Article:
Visual theatre is a tricky thing. It can be extraordinarily compelling, but equally it can leave you feeling like the person in the group who didn’t quite get the joke. It’s undoubtedly an even trickier prospect when filmed and presented online.
Today I Bake is the first production created by emergent theatre company Lotus Stone, and is appearing digitally as part of the MANIPULATE festival. Devised and performed by founder, Sarah Cosgrove, it opens with a woman dressed in white in a white kitchen. She carefully puts on a white apron and begins her preparations.
The set itself is nicely detailed – this is a costly kitchen with Philippe Starck chairs and retro appliances. Precisely what she’s preparing is never entirely clear, though a boiled egg, a Nutribullet, several roses, a sharp knife, and a possible anatomical feature all play a part. She tunes in her radio, adjusts her apron and she’s off.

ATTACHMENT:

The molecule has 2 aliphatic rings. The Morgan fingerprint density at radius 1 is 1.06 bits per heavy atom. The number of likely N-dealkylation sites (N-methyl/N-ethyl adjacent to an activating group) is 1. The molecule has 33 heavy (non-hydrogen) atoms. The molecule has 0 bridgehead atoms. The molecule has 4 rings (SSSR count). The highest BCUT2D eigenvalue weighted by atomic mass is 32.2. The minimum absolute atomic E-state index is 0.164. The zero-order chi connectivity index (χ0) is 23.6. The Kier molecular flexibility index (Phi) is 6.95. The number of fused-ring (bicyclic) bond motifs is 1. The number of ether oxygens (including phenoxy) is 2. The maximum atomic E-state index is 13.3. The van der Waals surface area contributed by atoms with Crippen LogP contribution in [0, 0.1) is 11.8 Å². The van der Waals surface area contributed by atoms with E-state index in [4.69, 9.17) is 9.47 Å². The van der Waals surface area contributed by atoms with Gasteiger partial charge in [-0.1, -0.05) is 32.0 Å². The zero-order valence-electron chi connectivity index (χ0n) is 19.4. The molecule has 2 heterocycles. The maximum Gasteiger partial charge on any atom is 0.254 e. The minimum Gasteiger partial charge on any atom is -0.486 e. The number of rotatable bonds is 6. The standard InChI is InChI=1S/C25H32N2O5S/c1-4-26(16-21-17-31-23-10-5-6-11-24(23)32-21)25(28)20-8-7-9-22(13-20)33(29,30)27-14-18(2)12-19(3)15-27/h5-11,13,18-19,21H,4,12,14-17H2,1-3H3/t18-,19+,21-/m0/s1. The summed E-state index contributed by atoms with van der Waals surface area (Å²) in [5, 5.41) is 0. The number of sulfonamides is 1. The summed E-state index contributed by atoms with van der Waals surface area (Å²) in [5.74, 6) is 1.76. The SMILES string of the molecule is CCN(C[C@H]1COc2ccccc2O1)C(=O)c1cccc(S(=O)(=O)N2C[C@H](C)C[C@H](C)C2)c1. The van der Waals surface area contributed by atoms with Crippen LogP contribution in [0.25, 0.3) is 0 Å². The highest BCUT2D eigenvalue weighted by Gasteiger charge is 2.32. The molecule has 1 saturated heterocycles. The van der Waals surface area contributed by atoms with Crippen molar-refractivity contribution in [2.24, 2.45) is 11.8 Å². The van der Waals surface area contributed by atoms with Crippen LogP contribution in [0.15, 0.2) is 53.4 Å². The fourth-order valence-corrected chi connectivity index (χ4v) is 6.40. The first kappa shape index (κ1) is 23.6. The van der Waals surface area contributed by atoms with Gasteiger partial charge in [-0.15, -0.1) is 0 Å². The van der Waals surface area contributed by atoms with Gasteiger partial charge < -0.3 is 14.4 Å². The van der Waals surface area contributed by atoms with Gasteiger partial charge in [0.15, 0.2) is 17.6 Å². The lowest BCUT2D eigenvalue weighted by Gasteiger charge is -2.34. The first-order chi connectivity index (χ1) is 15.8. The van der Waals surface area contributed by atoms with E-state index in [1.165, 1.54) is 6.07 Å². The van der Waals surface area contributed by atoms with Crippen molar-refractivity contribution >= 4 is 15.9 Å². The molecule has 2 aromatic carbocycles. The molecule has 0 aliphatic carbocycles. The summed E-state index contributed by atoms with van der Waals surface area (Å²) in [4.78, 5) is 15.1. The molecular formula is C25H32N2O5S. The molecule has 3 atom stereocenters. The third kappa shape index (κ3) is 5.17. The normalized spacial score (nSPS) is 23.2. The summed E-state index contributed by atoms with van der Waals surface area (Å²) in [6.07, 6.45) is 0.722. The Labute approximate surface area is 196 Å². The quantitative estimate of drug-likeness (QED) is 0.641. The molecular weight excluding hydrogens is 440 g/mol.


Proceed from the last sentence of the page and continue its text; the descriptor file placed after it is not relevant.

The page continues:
There’s a vaguely hypnotic quality to Cosgrove’s movement as she works around the clinically stark space. She is considered, methodical, precise. Is she preparing a meal or is she plotting revenge? The phone rings periodically – accented by a pink lamp atop a cupboard, a lone splash of colour amidst the white. Alberto Santos Bellido’s lighting design is impressive: bright white through to all the shades of pink sliding into a sinister carmine at points.
A man (Dylan Read) slithers from behind the kitchen counter, zipped up in a body bag, and proceeds to take a place at the kitchen table. There’s a clear tension between the pair but their relationship so unclear that ultimately, the piece simply feels exasperating as a result.
When the phone is finally answered, we hear a tiny tinny voice repeating ‘Rumpelstiltskin’ until the receiver is replaced. And there may be overtones of the Grimm story in this piece – it could be depicting a couple ravaged with grief, dealing with the loss of their child. The final feast could be an exploration of the emasculation of man. Or it could be a bunch of ideas that don’t quite hang together in an accessible narrative. It’s food for thought but could do with a lot more seasoning before a repeat match.
MANIPULATE runs from 27 Jan – 7 Feb 2021